An ad campaign from the American Federation of Teachers (AFT) is pressing U.S. Sen. Marco Rubio and his Senate colleagues to approve additional COVID-19 relief funding to help schools safely reopen in the fall.
The Senate began a two-week break on July 3.
“It’s a dereliction of duty for [Senate Majority Leader] Mitch McConnell to go on vacation in July without passing the federal investment our schools desperately need to safely reopen this fall,” said AFT President Randi Weingarten.
“McConnell saying, while on recess, that he believes the Senate will act on something is not actually doing what kids and educators need. Donald Trump and [U.S. Secretary of Education] Betsy DeVos demanding schools reopen but failing to produce a plan or the resources required is not doing what kids and educators need. Actions speak louder than words.”
Now, the union is out with an ad running in 10 states and Washington, D.C., targeting the Republican-run Senate for failing to approve a new coronavirus relief package.
“Coronavirus isn’t taking personal time, unemployment isn’t taking a leave of absence, and teachers and parents aren’t taking a break from preparing for the school year,” the ad’s narrator begins.”
“So why are Senate Republicans taking a vacation instead of passing funding to safely reopen schools and kick start our economy? We can’t afford for our children’s education to be another victim of the coronavirus. Tell your Senator to come back to Washington and support emergency education funding.”
The version of the ad running in Florida then displays contact information for Sen. Rubio.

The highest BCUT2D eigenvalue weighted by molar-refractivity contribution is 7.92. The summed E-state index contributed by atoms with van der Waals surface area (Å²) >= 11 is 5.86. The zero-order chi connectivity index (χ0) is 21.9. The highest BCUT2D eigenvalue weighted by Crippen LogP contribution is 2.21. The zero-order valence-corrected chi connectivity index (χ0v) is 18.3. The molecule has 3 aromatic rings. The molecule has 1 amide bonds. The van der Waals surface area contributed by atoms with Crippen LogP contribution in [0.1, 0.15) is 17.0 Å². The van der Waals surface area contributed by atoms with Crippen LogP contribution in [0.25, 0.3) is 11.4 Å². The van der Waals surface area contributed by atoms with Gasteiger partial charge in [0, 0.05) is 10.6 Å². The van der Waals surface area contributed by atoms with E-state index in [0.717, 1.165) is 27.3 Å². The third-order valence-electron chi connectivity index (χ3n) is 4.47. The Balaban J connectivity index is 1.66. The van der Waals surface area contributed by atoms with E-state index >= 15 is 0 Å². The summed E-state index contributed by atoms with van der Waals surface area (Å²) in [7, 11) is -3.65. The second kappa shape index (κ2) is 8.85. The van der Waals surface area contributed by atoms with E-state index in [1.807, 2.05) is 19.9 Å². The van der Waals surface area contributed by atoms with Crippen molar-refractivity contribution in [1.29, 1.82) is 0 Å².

The campaign comes as Trump is pushing schools to open nationwide, even threatening federal funding for schools that decide against reopening due to concerns about the virus. Education is largely funded at the local and state level, however.
Florida has followed Trump’s suggestion. Earlier this week, Education Commissioner Richard Corcoran ordered schools to reopen beginning next month. Gov. Ron DeSantis has argued schools are an “essential service” and noted younger individuals are at less risk for feeling the worst effects of the virus. He also came under fire this week for comparing returning to school to shopping at Home Depot or Walmart, places people aren’t likely to spend an extended period of time for five days a week.
DeSantis has said parents who don’t feel comfortable sending their children to a school campus would have a remote learning option available. Still, older teachers and staff can still feel those impacts.
While the President is pushing for other states to follow suit, some critics of the plan have urged the federal government to provide additional funding to help those schools reopen safely. Money could be used to help set up social distancing measures, provide for sanitization options, and more.
The AFT ads will run for two weeks on CNN, MSNBC, Fox and YouTube. In addition to Florida, the organization is also running similar ads in Arizona, Colorado, Kentucky, Maine, Montana, North Carolina, Ohio, Pennsylvania, West Virginia and Washington, DC.
AFT is pushing the federal government for more than $116 billion the organization argues is necessary to install relevant safety measures. The HEROES Act, which has been approved by the House but not yet the Senate, contains around $90 billion in school funding.
“Educators and parents are working overtime to figure out a plan for our students, because we all want kids to be able to go back to school in the fall — in some cases, school should start in early August,” Weingarten added.
“But even those who care more about the GDP than they care about kids’ well-being must face reality: Parents are telling their employers they can’t reopen the economy further without reopening schools, and we can’t reopen schools without the resources and plans to keep students and staff safe from the virus.”